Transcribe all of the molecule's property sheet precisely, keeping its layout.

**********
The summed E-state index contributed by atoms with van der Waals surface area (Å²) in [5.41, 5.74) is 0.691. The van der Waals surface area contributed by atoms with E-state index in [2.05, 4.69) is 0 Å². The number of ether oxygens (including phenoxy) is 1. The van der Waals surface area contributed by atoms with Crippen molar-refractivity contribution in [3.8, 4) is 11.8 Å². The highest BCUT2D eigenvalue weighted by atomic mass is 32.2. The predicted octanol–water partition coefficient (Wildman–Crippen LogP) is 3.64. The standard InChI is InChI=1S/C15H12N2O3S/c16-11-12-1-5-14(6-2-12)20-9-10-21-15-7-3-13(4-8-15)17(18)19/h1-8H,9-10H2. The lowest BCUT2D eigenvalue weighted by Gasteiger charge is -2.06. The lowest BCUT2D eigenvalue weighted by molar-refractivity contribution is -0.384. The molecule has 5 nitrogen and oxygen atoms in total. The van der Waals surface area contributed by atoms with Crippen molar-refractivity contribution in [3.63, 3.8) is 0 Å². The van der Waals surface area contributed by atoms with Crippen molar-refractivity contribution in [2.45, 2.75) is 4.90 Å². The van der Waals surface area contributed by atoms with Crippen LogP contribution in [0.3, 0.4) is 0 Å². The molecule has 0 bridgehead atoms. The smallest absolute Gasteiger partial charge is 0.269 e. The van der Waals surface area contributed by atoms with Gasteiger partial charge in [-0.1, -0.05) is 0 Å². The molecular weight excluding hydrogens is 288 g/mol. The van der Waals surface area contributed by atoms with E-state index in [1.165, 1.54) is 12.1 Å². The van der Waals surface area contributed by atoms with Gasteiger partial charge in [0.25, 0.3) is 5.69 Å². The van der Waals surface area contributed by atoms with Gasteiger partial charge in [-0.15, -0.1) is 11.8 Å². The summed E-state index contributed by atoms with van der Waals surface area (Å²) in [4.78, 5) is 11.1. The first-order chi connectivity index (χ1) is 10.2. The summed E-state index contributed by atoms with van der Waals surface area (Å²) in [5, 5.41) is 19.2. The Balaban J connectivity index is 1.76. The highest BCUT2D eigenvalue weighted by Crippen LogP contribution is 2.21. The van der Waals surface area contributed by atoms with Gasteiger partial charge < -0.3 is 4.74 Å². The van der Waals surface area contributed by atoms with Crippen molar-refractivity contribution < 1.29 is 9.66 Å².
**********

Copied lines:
The summed E-state index contributed by atoms with van der Waals surface area (Å²) in [5.41, 5.74) is 0.691. The van der Waals surface area contributed by atoms with E-state index in [2.05, 4.69) is 0 Å². The number of ether oxygens (including phenoxy) is 1. The van der Waals surface area contributed by atoms with Crippen molar-refractivity contribution in [3.8, 4) is 11.8 Å². The highest BCUT2D eigenvalue weighted by atomic mass is 32.2. The predicted octanol–water partition coefficient (Wildman–Crippen LogP) is 3.64. The standard InChI is InChI=1S/C15H12N2O3S/c16-11-12-1-5-14(6-2-12)20-9-10-21-15-7-3-13(4-8-15)17(18)19/h1-8H,9-10H2. The lowest BCUT2D eigenvalue weighted by Gasteiger charge is -2.06. The lowest BCUT2D eigenvalue weighted by molar-refractivity contribution is -0.384. The molecule has 5 nitrogen and oxygen atoms in total. The van der Waals surface area contributed by atoms with Crippen molar-refractivity contribution in [3.63, 3.8) is 0 Å². The van der Waals surface area contributed by atoms with Crippen molar-refractivity contribution in [2.45, 2.75) is 4.90 Å². The van der Waals surface area contributed by atoms with Crippen LogP contribution in [0.3, 0.4) is 0 Å². The molecule has 0 bridgehead atoms. The smallest absolute Gasteiger partial charge is 0.269 e. The van der Waals surface area contributed by atoms with Gasteiger partial charge in [-0.1, -0.05) is 0 Å². The molecular weight excluding hydrogens is 288 g/mol. The van der Waals surface area contributed by atoms with E-state index in [1.165, 1.54) is 12.1 Å². The van der Waals surface area contributed by atoms with Gasteiger partial charge in [0.25, 0.3) is 5.69 Å². The van der Waals surface area contributed by atoms with Gasteiger partial charge in [-0.15, -0.1) is 11.8 Å². The summed E-state index contributed by atoms with van der Waals surface area (Å²) in [4.78, 5) is 11.1. The first-order chi connectivity index (χ1) is 10.2. The summed E-state index contributed by atoms with van der Waals surface area (Å²) in [5, 5.41) is 19.2. The Balaban J connectivity index is 1.76. The highest BCUT2D eigenvalue weighted by Crippen LogP contribution is 2.21. The van der Waals surface area contributed by atoms with Gasteiger partial charge < -0.3 is 4.74 Å². The van der Waals surface area contributed by atoms with Crippen molar-refractivity contribution < 1.29 is 9.66 Å².